Sometimes a scientific or medical breakthrough doesn't touch the public until you put a face and a name on it: This short film called "Fire with Fire," gives you Emma, a 6-year-old leukemia patient whose cancer was cured - read again: Cured. - by an experimental therapy which used a modified HIV virus to reprogram her immune system to eradicate cancerous cells.
The breakthrough has been known about for a couple years, since Dr. Carl June, director of the Translational Research and a professor of Pathology and Laboratory Medicine in the Abramson Cancer Center, released a study in 2011 at PennMedicine. But medical studies tend to be pretty dry, formal, and impersonal. This video about Dr. June and one of his patients, 6-year-old Emma (produced by GE's Focus Forward initiative) is not.
"Is it hard for you to say those words: 'We're trying to cure cancer?'" asks the off-camera interviewer in the video's outset. With a reserved smile, Dr. Carl June answers: "That's a really good question, why it's hard to say, 'We want to cure cancer.' We do," he says. "And... I think sometimes it's hard to think... that you might actually succeed."
Emma, a multiple cancer patient in her young life, was at the end of her rope. With no other options, her parents decided to try Dr. June's experimental therapy, which uses a disease-stripped HIV virus to reprogram T-cells - the immune system's disease killers. The reason why the HIV virus causes AIDS (and why it's so deadly) is because of its ability to turn T-cells into killers of cells they're not supposed to target. What Dr. June managed to do is to change the way the HIV virus programs the T-cells, to turn these "serial killer" cells into cancer killers.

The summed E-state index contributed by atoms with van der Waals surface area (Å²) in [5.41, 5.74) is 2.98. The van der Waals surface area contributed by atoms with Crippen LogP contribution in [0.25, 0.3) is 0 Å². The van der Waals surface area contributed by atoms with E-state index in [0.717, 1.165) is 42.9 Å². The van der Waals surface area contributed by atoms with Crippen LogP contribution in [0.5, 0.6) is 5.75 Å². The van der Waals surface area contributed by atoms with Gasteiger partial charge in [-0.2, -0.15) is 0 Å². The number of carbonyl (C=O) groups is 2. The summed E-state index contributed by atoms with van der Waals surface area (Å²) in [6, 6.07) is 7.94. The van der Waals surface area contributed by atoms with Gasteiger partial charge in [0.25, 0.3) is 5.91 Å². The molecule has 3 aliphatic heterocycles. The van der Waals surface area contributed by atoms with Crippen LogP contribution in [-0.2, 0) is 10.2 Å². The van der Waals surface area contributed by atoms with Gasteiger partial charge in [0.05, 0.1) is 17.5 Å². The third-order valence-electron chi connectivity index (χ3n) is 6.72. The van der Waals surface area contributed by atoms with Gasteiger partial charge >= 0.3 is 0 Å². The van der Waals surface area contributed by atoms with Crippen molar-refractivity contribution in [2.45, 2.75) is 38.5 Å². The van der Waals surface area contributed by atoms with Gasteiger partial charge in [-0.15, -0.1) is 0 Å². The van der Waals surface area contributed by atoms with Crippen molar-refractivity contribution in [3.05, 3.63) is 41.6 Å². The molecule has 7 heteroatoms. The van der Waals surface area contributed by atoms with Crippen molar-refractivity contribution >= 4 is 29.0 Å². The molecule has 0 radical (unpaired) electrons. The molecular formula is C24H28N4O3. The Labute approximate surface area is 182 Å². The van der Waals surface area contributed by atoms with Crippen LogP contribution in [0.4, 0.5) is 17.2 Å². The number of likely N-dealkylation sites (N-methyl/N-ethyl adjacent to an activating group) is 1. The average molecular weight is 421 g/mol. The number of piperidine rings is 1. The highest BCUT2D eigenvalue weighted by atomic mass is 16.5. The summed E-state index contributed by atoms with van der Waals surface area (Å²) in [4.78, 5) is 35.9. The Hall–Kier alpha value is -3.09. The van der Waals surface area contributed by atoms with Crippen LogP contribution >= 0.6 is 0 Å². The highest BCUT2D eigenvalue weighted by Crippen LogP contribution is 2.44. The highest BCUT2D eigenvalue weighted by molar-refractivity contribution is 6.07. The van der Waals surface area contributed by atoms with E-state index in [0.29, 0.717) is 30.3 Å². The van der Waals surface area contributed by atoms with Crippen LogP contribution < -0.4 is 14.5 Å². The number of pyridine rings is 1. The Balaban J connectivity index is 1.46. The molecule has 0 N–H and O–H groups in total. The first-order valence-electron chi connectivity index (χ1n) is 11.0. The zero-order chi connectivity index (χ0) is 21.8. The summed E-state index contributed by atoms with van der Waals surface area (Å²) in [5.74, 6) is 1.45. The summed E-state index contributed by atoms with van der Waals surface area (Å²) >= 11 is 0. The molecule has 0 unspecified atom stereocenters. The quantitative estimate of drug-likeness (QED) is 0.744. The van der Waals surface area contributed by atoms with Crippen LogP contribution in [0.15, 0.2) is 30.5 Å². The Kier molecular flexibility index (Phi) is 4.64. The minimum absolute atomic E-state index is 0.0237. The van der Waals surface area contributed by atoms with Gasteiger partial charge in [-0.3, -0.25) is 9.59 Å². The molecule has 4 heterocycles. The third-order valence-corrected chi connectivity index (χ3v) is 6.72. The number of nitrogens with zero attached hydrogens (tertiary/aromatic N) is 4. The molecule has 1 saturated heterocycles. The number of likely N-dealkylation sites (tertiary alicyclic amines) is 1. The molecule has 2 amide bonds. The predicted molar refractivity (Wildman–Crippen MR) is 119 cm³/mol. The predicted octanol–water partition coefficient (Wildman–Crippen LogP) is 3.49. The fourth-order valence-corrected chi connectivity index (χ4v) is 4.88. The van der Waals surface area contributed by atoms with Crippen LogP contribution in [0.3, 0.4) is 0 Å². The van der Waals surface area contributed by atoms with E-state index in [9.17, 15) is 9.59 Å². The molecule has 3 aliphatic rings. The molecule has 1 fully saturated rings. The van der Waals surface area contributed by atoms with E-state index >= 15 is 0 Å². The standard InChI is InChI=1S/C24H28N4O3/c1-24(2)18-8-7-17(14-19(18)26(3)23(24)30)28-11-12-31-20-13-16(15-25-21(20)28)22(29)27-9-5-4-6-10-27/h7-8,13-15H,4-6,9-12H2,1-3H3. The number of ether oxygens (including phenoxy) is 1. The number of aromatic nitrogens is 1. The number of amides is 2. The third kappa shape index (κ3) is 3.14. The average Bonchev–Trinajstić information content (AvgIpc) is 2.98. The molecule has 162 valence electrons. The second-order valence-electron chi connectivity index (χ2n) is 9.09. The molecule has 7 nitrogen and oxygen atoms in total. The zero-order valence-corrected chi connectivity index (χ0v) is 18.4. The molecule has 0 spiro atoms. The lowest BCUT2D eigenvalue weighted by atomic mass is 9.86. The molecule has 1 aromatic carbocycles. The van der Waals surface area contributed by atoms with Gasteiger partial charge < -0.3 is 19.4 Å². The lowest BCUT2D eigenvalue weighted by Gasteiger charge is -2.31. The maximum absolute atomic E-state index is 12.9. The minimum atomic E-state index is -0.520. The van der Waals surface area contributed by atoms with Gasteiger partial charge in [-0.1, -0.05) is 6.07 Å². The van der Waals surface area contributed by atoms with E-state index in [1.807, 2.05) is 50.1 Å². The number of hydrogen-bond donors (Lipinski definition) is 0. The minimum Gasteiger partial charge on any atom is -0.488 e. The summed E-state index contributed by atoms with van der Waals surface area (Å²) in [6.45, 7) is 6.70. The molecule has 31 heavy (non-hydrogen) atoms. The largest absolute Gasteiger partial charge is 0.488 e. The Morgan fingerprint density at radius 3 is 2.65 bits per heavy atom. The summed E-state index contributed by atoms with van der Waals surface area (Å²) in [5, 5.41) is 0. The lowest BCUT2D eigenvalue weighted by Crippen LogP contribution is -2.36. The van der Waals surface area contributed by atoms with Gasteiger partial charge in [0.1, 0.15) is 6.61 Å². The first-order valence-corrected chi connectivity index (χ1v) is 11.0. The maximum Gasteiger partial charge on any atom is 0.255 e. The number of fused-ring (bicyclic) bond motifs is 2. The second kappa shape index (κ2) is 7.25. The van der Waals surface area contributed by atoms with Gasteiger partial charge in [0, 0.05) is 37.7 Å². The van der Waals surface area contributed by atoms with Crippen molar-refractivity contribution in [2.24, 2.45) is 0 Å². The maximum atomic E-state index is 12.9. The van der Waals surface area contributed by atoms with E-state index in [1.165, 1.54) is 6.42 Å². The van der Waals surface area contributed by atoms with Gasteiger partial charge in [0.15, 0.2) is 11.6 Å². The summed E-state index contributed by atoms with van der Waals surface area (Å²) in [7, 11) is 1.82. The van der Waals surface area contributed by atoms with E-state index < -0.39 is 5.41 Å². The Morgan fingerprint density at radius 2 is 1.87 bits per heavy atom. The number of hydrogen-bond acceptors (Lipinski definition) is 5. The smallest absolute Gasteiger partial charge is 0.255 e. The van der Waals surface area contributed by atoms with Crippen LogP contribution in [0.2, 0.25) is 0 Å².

When doctors injected the virus-modified T-cells, Emma was close to death within a few days. "She had breathing difficulties; she had blood pressure difficulties," says Dr. Stephan A. Grupp, of the Children's Hospital of Philadelphia. "We knew that she could not have gotten any sicker, without actually dying."
But then, the T-cells grew enough to begin fighting the cancer, and "within hours," Emma's fever disappeared. "She woke up, and there was no leukemia," says Dr. June.
According to the study by Dr. June, the results of this method of killing cancer have been unprecedented. The modified T-cells kill the cancer cells en masse, and are shown to replicate and stay in the body long after treatment.
"We saw at least a 1000-fold increase in the number of modified T cells in each of the patients. Drugs don't do that," said Dr. June. "In addition to an extensive capacity for self-replication, the infused T cells are serial killers. On average, each infused T cell led to the killing of thousands of tumor cells - and overall, destroyed at least two pounds of tumor in each patient." On top of that, the t cells have been seen to "reawaken" continuing to kill any cancer cells months after the treatment.
You can watch this video for more details. It's really amazing, though it can't possibly move you as much as the story of Emma's recovery.